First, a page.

The Compass: Official Newspaper of the Catholic Diocese of Green Bay
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April 20, 2001 Issue
Local News

Helping those in need leads to honor

Roberta Prunty of New London to receive top award

By Jeff Kurowski
Compass Assistant Editor

Honoring them

What: Green Bay Diocese's 13th annual Gaudium et Spes dinner.

Why: To honor this year's recipients of an award given to persons who try to live their faith in the world in the spirit of the Vatican II document, The Church in the Modern World.

Who: This year's honorees are Roberta Prunty of New London, Greg Lemke-Rochon of Appleton and Robert and Althea Valentyn of Kimberly.

When: Social at 5:30 p.m.; dinner at 6:30 p.m. May 4.

Where: Liberty Hall, Kimberly.

Reservations: (920)437-7531 or toll-free 1-877-500-3580, ext. 8234.

"Love God, love family, respect others and help those in need."

That's how Roberta Prunty, a member of Most Precious Blood Parish, New London, lives her life.

Prunty is one of four recipients of this year's Gaudium et Spes Awards, given annually by the Green Bay Diocese to individuals for their efforts in social concerns. The recipients will be honored at a banquet on May 4 at Liberty Hall in Kimberly.

Prunty is being honored for the numerous ways she addresses the needs of the poor and vulnerable through volunteer service. She serves as head of the Most Precious Blood Outreach, president of the St. Joseph Home Auxiliary, president of the Vicariate IV Council of Catholic Women, member of the Catholic Study Club, Communion distributor to shut-ins, supporter of social justice for laborers, Renew leader, life advocate and environmental activist.

"Wherever the need exists for a responsible, dedicated leader, Roberta is there ready to serve and give her all," said Dorothy Wright, one of 11 people who nominated Prunty for the Gaudium et Spes honor.

"I don't know why social concerns are so important to me and my family," said Prunty. "Maybe it's something inborn in you. I may have gotten it from my Grandpa O'Brien. He was a single parent with nine kids, yet he always cared about his neighbors and reached out to others."

The Most Precious Blood Outreach collects and sells clothing and household items for low prices. Each Wednesday, Prunty and a group of women volunteers work at the Outreach Center, a large rummage sale. Those in need receive items for free. Items are collected for the pregnancy crisis center in Waupaca and proceeds are donated to charitable groups and missions.

"We have so much fun together," said Prunty, a former teacher. "The friendships are great. We spend the whole day hauling, pushing, shoving, cutting, sewing, meeting and greeting to help people who need clothing, fire victims and mothers with new babies who have no place to go."

The St. Joseph Home Auxiliary raises funds to support the nursing residence. Prunty, a mother of seven and grandmother of 18, including adopted grandchildren from Korea and Haiti, devotes several hours each year to the "Love Lights" Christmas project, one of the organization's fund-raisers. She also distributes Communion and regularly visits residents, which she encourages others to do as well.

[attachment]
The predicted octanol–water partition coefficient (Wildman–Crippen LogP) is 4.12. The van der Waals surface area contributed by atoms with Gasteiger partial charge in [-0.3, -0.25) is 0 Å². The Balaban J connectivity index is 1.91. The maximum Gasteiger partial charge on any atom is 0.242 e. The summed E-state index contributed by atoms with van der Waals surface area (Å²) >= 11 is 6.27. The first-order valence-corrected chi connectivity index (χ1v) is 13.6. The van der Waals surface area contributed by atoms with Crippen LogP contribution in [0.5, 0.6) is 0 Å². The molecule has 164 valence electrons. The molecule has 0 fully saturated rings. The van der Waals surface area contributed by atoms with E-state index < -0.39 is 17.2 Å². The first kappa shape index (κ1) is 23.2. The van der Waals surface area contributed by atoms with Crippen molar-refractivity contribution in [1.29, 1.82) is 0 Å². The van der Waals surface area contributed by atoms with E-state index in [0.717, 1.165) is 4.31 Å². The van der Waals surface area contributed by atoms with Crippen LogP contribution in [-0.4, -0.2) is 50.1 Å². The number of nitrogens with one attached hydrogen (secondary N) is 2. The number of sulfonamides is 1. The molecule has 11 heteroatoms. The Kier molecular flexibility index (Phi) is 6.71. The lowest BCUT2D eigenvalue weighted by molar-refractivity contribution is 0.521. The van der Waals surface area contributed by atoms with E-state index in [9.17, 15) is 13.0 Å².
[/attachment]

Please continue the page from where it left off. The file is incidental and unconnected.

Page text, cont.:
"You don't have to have a sing-along or be a reader at the nursing home, just visit," said Prunty. "There is a risk involved in opening yourself up and coming forward, but it is important to say 'yes.' Seeing the older people in the nursing homes is such a faith-filled experience. It's very rewarding."

She especially would like to see more older volunteers get involved.

"The churches are not using people over 60 as much as they should," she said. "Many people can't volunteer until they are older because of other responsibilities. The life span of people is now longer, so they have 20 good years to contribute. Older people have so many talents and are there to help if asked."

Prunty's passion for helping others has been passed on to her children. Her son, Brian, who lives in Antigo, is working to start a mission in Africa called Living Waters International, and all her children support social concerns efforts.

"Guests at our home for the first time think that we are arguing," said Prunty. "When we talk about social justice issues and politics, the discussions get pretty lively. We really do like each other."

"Roberta respects the lives and worlds of all her children," said her sister, Dr. Margaret Hutchinson. "Each has his or her own life to live and is expected to contribute to the common good of the community."

Prunty, who has been a member of Most Precious Blood Parish for eight years after 24 years as a member of St. Paul Parish in Wrightstown, credits her late husband, Jim, who died in October of 1999, and the many priests and colleagues she has worked with over the years as influences in her life. She is humbled by the Gaudium et Spes honor.

"I was very excited when I found out," she said. "It is a very big honor, and it would not have been possible without all my friends and helpers. I pull people into these jobs."

"I've been fortunate enough to be able to do an awful lot of things," she continued. "It's tough some days getting up and doing it again and again, but you're glad you do it."

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